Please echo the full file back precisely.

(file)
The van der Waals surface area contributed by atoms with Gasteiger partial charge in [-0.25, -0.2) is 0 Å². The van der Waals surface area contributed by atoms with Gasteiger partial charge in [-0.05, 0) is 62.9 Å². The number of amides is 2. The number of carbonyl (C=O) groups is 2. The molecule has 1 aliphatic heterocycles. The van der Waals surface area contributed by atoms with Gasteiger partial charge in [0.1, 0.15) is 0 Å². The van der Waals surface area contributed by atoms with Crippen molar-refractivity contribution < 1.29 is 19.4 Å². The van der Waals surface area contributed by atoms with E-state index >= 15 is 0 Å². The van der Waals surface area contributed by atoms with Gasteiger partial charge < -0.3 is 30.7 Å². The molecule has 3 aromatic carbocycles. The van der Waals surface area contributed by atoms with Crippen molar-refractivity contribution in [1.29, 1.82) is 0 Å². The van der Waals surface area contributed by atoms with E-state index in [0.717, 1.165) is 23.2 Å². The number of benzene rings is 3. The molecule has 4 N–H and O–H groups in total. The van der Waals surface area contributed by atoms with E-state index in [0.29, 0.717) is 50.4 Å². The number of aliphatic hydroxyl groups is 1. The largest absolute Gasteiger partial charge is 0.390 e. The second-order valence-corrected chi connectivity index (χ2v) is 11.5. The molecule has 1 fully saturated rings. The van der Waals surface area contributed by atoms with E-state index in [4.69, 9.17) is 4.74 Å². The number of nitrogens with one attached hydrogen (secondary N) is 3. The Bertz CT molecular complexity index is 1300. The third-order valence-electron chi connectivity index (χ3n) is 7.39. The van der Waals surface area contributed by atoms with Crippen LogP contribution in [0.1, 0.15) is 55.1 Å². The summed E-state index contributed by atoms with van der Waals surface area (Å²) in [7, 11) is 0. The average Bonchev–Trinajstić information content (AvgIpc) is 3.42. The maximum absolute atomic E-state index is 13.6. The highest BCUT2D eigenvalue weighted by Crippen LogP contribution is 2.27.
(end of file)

The van der Waals surface area contributed by atoms with Gasteiger partial charge in [-0.25, -0.2) is 0 Å². The van der Waals surface area contributed by atoms with Gasteiger partial charge in [-0.05, 0) is 62.9 Å². The number of amides is 2. The number of carbonyl (C=O) groups is 2. The molecule has 1 aliphatic heterocycles. The van der Waals surface area contributed by atoms with Gasteiger partial charge in [0.1, 0.15) is 0 Å². The van der Waals surface area contributed by atoms with Crippen molar-refractivity contribution < 1.29 is 19.4 Å². The van der Waals surface area contributed by atoms with E-state index >= 15 is 0 Å². The van der Waals surface area contributed by atoms with Gasteiger partial charge < -0.3 is 30.7 Å². The molecule has 3 aromatic carbocycles. The van der Waals surface area contributed by atoms with Crippen molar-refractivity contribution in [1.29, 1.82) is 0 Å². The van der Waals surface area contributed by atoms with E-state index in [0.717, 1.165) is 23.2 Å². The number of benzene rings is 3. The molecule has 4 N–H and O–H groups in total. The van der Waals surface area contributed by atoms with E-state index in [0.29, 0.717) is 50.4 Å². The number of aliphatic hydroxyl groups is 1. The largest absolute Gasteiger partial charge is 0.390 e. The second-order valence-corrected chi connectivity index (χ2v) is 11.5. The molecule has 1 fully saturated rings. The van der Waals surface area contributed by atoms with E-state index in [4.69, 9.17) is 4.74 Å². The number of nitrogens with one attached hydrogen (secondary N) is 3. The Bertz CT molecular complexity index is 1300. The third-order valence-electron chi connectivity index (χ3n) is 7.39. The van der Waals surface area contributed by atoms with Crippen LogP contribution in [0.1, 0.15) is 55.1 Å². The summed E-state index contributed by atoms with van der Waals surface area (Å²) in [7, 11) is 0. The average Bonchev–Trinajstić information content (AvgIpc) is 3.42. The maximum absolute atomic E-state index is 13.6. The highest BCUT2D eigenvalue weighted by Crippen LogP contribution is 2.27.